Page last updated at 19:54 GMT, Monday, 27 July 2009 20:54 UK

UK soldiers killed in Afghanistan

UK forces in Afghanistan
The deaths came as Operation Panther's Claw was hailed a success

Two UK soldiers have died in separate explosions in southern Afghanistan as an offensive against the Taliban enters its second phase.

Both blasts took place on the morning of 27 July, the Ministry of Defence said. Next of kin have been informed.

The MoD said one of the soldiers died taking part in Operation Panther's Claw - the first death of its second stage.

Earlier, Brig Tim Radford, commander of UK forces in Afghanistan, hailed the operation's first stage as a success.

The latest fatalities take the number of UK service personnel killed in Afghanistan since operations began in 2001 to 191.

Ten UK soldiers died during the first stage of Operation Panther's Claw, an offensive to clear the Taliban from populated areas in north-central Helmand province which has involved 3,000 troops since its launch in June.

According to the MoD, the first of the latest fatalities occurred when a soldier from The Light Dragoons was killed in an explosion whilst on a vehicle patrol as part of the operation in Lashkar Gah district, central Helmand.

It was the first death in Operation Panther's Claw's second stage - which will focus on holding ground won from the Taliban in recent weeks.

In the other incident, a soldier from 5th Regiment Royal Artillery was killed in a blast while on a foot patrol in Sangin district, also in Helmand. This soldier had not been taking part in the operation.

Lt Col Nick Richardson, spokesman for Task Force Helmand, said the MoD was announcing the soldiers' deaths with "deep regret".

He added: "These fine British soldiers paid the ultimate sacrifice and their memory will live with us forever."

The MoD has also named a soldier killed in an explosion during the offensive on Saturday as Bombardier Craig Hopson, 24, from Castleford, west Yorkshire, who was serving with 40th Regiment Royal Artillery.

'Very sad time'

Operation Panther's Claw focused on an area the size of the Isle of Wight, between Helmand's provincial capital, Lashkar Gah, and its economic capital, Gereshk

The first phase of the operation ended as UK Foreign Secretary David Miliband urged Afghanistan's leaders to build a political coalition which included some of the country's more moderate insurgents.

British Prime Minister Gordon Brown said it had been "one of the most difficult summers" since UK forces entered Afghanistan in 2001.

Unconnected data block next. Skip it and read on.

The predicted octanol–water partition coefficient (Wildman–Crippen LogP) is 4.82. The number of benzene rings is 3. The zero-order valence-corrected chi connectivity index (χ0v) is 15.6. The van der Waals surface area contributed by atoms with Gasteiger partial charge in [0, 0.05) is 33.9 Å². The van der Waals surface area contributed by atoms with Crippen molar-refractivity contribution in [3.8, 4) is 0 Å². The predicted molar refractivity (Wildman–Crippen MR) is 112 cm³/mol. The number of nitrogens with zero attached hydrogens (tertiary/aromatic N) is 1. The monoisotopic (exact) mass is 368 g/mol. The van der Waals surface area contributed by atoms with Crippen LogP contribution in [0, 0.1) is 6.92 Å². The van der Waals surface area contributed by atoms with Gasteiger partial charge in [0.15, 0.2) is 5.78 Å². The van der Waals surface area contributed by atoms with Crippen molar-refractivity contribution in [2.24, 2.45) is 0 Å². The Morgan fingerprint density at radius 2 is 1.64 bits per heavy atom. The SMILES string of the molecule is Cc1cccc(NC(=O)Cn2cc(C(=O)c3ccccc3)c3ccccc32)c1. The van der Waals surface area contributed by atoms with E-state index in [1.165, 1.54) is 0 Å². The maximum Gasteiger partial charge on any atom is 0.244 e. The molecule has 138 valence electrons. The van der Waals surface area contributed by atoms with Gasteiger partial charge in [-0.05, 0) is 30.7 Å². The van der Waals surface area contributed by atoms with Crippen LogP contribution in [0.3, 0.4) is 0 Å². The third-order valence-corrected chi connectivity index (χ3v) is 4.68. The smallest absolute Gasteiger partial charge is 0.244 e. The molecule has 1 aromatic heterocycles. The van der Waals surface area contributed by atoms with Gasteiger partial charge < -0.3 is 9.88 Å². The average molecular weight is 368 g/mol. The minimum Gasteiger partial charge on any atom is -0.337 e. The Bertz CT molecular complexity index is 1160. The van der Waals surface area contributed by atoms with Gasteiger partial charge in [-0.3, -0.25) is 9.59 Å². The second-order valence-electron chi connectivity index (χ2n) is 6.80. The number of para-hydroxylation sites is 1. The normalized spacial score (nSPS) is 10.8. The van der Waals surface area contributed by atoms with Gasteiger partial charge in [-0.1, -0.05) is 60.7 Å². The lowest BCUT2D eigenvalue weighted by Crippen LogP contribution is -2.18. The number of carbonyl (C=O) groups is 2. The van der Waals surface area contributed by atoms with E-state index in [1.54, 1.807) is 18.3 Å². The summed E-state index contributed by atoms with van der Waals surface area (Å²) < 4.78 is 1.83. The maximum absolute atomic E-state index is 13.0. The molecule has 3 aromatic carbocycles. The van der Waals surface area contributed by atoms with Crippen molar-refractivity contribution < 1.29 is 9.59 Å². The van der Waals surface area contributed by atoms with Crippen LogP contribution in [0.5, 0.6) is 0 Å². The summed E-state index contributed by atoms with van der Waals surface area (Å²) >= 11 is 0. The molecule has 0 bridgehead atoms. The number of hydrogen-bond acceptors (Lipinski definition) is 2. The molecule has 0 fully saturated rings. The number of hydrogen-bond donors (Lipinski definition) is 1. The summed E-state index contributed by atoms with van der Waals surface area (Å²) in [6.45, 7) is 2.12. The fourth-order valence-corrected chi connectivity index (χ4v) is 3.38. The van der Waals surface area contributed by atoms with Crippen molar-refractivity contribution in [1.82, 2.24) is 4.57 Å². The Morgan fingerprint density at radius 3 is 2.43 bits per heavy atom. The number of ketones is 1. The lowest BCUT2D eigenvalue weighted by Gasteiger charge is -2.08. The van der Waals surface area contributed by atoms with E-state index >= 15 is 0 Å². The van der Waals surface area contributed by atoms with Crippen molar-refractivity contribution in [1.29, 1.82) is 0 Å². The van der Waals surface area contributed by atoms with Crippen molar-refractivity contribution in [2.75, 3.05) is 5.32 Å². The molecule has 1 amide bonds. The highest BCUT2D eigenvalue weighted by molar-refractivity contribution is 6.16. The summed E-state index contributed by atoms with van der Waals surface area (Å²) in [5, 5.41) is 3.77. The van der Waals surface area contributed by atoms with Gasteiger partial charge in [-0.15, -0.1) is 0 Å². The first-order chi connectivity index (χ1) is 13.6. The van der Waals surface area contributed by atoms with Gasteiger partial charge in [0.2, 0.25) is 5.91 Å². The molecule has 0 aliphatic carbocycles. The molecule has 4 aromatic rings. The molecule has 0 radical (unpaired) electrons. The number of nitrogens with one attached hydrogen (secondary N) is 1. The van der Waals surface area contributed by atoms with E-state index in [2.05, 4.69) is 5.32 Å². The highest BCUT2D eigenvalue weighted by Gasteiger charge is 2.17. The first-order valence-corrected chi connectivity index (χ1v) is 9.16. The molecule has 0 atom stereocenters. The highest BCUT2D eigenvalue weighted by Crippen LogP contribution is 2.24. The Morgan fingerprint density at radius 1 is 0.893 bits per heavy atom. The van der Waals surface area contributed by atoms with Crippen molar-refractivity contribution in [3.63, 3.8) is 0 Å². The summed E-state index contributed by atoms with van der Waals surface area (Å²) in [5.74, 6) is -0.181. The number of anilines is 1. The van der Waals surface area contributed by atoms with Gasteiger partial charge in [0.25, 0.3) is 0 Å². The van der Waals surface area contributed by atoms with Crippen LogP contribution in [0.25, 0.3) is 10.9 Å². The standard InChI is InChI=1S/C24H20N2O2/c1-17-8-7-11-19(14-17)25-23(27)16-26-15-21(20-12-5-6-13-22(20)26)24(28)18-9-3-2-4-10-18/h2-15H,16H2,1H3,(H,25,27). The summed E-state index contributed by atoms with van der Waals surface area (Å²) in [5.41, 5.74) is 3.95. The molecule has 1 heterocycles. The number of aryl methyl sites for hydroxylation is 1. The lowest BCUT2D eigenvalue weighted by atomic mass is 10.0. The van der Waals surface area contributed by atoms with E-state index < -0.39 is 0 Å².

"We have started to break the chain of terror that links Afghanistan to the streets of Britain"

He said the offensive had secured land for around 100,000 people and had started to break the "chain of terror" linking Afghanistan and parts of Pakistan to the UK.

"We mourn their loss and our thoughts and prayers are with their family and friends at this very sad time.

"It's time to commemorate all those soldiers who have given their lives and to thank all our British forces for the determination and professionalism and courage that they've shown," he added.

The Ministry of Defence said the first stage of Panther's Claw was the most heavily-militarised of the offensive.

During the month-long push, troops came across 153 improvised explosive devices, or roadside bombs.

We've had a significant impact on the Taliban in this area - both in terms of their capability and their morale
Brig Tim Radford

It ended with a final armoured thrust into former Taliban territory by The Black Watch and 2nd Battalion The Royal Welsh.

Ten soldiers died during the operation, while another 10 were killed on unrelated missions during the last month.

Brig Radford said the casualties had not been in vain.

"I am absolutely certain that the operation has been a success," he said.

"We've had a significant impact on the Taliban in this area - both in terms of their capability and their morale."

But ex-Lib Dem leader Lord Ashdown - who served as the UN's High Representative and EU envoy to Bosnia from 2002 to 2005 - said it was too early to declare the operation a success.

Speaking to the BBC, he said: "Do we have enough troops to hold this ground, to stop the Taliban coming in as they've done in the past?

"If not, this isn't a success, it's a prelude to a repeat of the past."

'Good relations'

British commanders estimate there were up to 500 Taliban in the area before the start of the operation and say most have now fled, given up arms or been killed.

Brig Radford said Afghan nationals had moved back into the cleared areas and had been warning them about roadside bombs and helping them plot safe routes.

These good relations meant some reintegration with current insurgents was "not beyond the realms of possibility", he said.

The operation's second and third stages will aim to hold ground taken by forces during the offensive and work towards the elections in late August.

Brig Radford said morale was "extremely high" among British troops, adding that he did not feel his forces had been short of helicopters during his three months leading them.

The high casualty rate among British troops, with roadside bombs proving particularly deadly, had provoked debate over whether forces were properly equipped to deal with the threat.

Much of it had focused on a perceived lack of helicopters, with Conservative leader David Cameron attacking ministers over the "scandal" of shortages.

Military commanders said using more helicopters would save lives by keeping troops off the roads and making their movements less predictable.

However, Mr Brown has insisted troops had the resources "to do the job" and that lives had not been lost during the operation because of a lack of helicopters.

Map of operation area

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